Healthcare professionals—especially those working overnight or graveyard shifts face several sleeping obstacles. Long hours, frequently changing work schedules, and stress are just a few challenges those in the healthcare profession face when it comes to sleep. So, if you’re setting aside seven to nine hours a night to sleep—congratulations! You’re doing one of the best things you can to give your entire body what it needs to restore and remain healthy. But even if you’re getting your seven to nine, are you truly getting the deep sleep your body needs? Believe it or not, there may be some simple (yet fixable) factors that may be causing you to miss out on the restorative sleep you need. Here are some elements and strategies to consider:
- There’s too much light on. Light is one of the biggest external factors that can affect sleep. Exposure to light in the late evening tends to delay the phase of our internal clock and lead us to prefer later sleep times.Try: Keeping your bedroom as dark as possible and avoid TV and electronics close to bedtime.
- You don’t have a regular bedtime. Getting in sync with your body’s natural sleep and wake cycle (your circadian rhythm) is paramount for achieving good sleep. Going to bed and getting up at the same time each day will help you feel much more refreshed and energized than if you sleep the same number of hours at different times (i.e., going to bed very late and sleeping in one day, and then going to bed early and waking up early the next). Try: Staying consistent, even on the weekends. If you want to change your bedtime or if your shift changes, start with small increments, such as 15 minutes earlier or later each day—this will help your body adjust.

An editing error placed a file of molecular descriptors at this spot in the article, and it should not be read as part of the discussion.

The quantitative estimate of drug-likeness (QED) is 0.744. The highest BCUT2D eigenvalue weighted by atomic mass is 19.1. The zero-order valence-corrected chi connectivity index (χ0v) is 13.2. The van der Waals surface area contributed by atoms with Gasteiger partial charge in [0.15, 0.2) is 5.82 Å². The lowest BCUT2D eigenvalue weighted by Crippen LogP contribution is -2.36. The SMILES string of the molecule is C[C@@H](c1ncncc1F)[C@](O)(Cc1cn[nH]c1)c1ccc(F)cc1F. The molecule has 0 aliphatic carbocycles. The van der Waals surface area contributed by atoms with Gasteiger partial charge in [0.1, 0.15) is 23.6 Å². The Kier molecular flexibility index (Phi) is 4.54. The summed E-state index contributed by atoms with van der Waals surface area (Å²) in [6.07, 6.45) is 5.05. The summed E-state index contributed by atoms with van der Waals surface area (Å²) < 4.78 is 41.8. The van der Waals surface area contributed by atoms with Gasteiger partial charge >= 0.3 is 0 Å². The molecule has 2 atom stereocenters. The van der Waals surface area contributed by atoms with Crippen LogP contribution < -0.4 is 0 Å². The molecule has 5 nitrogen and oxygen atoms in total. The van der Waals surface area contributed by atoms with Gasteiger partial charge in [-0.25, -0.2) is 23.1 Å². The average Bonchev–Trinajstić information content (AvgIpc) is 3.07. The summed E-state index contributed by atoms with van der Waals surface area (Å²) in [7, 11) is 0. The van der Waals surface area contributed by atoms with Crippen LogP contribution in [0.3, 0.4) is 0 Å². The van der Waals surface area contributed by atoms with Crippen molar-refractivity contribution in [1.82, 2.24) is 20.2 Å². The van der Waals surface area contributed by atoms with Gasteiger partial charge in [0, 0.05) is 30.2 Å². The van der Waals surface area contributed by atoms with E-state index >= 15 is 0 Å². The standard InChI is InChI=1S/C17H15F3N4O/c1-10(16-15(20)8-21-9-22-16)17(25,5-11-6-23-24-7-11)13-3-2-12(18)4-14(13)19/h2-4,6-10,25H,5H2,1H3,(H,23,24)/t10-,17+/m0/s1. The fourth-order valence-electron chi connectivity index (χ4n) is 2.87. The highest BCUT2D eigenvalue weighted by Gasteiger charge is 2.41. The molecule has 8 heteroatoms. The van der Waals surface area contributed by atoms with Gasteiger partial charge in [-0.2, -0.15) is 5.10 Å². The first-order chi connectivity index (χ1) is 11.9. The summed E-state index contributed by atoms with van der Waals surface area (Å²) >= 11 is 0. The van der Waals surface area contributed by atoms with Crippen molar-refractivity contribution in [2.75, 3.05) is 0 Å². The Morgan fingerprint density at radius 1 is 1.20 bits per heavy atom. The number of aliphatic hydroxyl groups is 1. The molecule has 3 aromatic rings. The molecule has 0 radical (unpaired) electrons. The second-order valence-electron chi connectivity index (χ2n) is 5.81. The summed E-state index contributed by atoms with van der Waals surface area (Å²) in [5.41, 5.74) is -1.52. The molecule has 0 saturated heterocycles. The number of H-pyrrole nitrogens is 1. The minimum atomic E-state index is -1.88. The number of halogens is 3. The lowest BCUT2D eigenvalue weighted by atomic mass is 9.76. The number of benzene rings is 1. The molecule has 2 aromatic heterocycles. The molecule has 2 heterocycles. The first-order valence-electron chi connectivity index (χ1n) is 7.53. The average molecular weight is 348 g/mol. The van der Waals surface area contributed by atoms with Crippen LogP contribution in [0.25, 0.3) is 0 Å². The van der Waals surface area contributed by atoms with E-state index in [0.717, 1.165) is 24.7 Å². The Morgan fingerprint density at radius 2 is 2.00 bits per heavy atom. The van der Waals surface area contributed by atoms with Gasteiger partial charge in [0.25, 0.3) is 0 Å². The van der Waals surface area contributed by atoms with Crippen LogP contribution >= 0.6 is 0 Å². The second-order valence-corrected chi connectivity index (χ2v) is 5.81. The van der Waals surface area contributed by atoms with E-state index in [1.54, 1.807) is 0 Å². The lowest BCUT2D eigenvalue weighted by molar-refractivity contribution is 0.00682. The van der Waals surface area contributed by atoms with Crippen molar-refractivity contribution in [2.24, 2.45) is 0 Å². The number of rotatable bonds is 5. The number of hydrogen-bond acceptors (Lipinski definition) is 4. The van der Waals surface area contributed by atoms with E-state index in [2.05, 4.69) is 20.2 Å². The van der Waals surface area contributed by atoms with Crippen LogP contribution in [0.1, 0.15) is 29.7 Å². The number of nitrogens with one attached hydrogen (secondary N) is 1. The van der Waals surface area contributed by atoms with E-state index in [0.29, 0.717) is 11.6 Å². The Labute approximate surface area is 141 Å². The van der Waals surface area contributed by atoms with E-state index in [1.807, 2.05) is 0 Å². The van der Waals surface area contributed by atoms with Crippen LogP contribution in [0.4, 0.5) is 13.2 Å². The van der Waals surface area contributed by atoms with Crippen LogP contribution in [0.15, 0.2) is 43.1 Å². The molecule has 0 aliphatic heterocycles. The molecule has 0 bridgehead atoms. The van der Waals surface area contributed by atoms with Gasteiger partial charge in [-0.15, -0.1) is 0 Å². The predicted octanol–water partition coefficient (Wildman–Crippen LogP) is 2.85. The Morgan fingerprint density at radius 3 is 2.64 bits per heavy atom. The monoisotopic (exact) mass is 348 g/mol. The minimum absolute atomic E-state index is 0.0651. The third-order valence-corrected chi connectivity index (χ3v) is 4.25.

- You’re worried when you go to sleep. Stress, worry, and anger from your day can make it very difficult to sleep well. Try: Setting aside “worry time” before you go to bed. Write down the thoughts and feelings that are bugging you, and then make a promise to only revisit them until the next day.
- You snore. Chronic snoring can affect the quantity and quality of your sleep. Try: Exercising every day, and losing a little bit of weight if you’re overweight—even a little weight loss can reduce fatty tissue in the back of the throat and decrease or even stop snoring.
“Some people talk in their sleep. Lecturers talk while other people sleep.”